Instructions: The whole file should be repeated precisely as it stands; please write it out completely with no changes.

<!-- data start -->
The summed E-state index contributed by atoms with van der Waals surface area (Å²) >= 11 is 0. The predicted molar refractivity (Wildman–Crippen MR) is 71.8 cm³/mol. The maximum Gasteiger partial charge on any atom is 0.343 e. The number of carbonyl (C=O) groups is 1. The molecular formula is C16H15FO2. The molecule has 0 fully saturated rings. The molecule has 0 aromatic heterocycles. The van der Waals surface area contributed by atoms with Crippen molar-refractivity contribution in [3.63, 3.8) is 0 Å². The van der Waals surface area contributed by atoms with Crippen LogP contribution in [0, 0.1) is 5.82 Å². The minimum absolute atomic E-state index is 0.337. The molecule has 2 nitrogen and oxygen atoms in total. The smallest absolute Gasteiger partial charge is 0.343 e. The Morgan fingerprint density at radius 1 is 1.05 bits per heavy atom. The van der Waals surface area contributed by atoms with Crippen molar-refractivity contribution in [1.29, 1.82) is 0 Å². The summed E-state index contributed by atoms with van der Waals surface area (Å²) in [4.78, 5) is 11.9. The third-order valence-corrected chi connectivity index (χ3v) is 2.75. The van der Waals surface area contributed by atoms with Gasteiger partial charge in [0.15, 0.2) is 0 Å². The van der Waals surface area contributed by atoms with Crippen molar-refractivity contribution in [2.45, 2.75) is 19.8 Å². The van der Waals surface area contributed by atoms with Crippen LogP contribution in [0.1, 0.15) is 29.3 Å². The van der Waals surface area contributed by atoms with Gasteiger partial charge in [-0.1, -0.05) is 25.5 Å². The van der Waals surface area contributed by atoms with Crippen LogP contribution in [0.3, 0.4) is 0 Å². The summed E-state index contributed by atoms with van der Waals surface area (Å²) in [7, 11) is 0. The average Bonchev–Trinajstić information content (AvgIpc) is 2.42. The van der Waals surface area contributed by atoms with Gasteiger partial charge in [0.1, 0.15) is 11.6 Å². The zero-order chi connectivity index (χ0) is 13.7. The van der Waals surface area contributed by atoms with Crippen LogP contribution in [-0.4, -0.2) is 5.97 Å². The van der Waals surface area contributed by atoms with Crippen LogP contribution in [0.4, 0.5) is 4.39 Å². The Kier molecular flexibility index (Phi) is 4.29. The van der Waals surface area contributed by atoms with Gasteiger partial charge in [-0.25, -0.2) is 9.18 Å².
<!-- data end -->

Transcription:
The summed E-state index contributed by atoms with van der Waals surface area (Å²) >= 11 is 0. The predicted molar refractivity (Wildman–Crippen MR) is 71.8 cm³/mol. The maximum Gasteiger partial charge on any atom is 0.343 e. The number of carbonyl (C=O) groups is 1. The molecular formula is C16H15FO2. The molecule has 0 fully saturated rings. The molecule has 0 aromatic heterocycles. The van der Waals surface area contributed by atoms with Crippen molar-refractivity contribution in [3.63, 3.8) is 0 Å². The van der Waals surface area contributed by atoms with Crippen LogP contribution in [0, 0.1) is 5.82 Å². The minimum absolute atomic E-state index is 0.337. The molecule has 2 nitrogen and oxygen atoms in total. The smallest absolute Gasteiger partial charge is 0.343 e. The Morgan fingerprint density at radius 1 is 1.05 bits per heavy atom. The van der Waals surface area contributed by atoms with Crippen molar-refractivity contribution in [1.29, 1.82) is 0 Å². The summed E-state index contributed by atoms with van der Waals surface area (Å²) in [4.78, 5) is 11.9. The third-order valence-corrected chi connectivity index (χ3v) is 2.75. The van der Waals surface area contributed by atoms with Gasteiger partial charge in [0.15, 0.2) is 0 Å². The van der Waals surface area contributed by atoms with Crippen molar-refractivity contribution in [2.45, 2.75) is 19.8 Å². The van der Waals surface area contributed by atoms with Crippen LogP contribution in [0.1, 0.15) is 29.3 Å². The van der Waals surface area contributed by atoms with Gasteiger partial charge in [-0.1, -0.05) is 25.5 Å². The van der Waals surface area contributed by atoms with Crippen LogP contribution in [0.3, 0.4) is 0 Å². The summed E-state index contributed by atoms with van der Waals surface area (Å²) in [7, 11) is 0. The average Bonchev–Trinajstić information content (AvgIpc) is 2.42. The van der Waals surface area contributed by atoms with Gasteiger partial charge in [0.1, 0.15) is 11.6 Å². The zero-order chi connectivity index (χ0) is 13.7. The van der Waals surface area contributed by atoms with Crippen LogP contribution in [-0.4, -0.2) is 5.97 Å². The van der Waals surface area contributed by atoms with Crippen LogP contribution in [0.4, 0.5) is 4.39 Å². The Kier molecular flexibility index (Phi) is 4.29. The van der Waals surface area contributed by atoms with Gasteiger partial charge in [-0.25, -0.2) is 9.18 Å².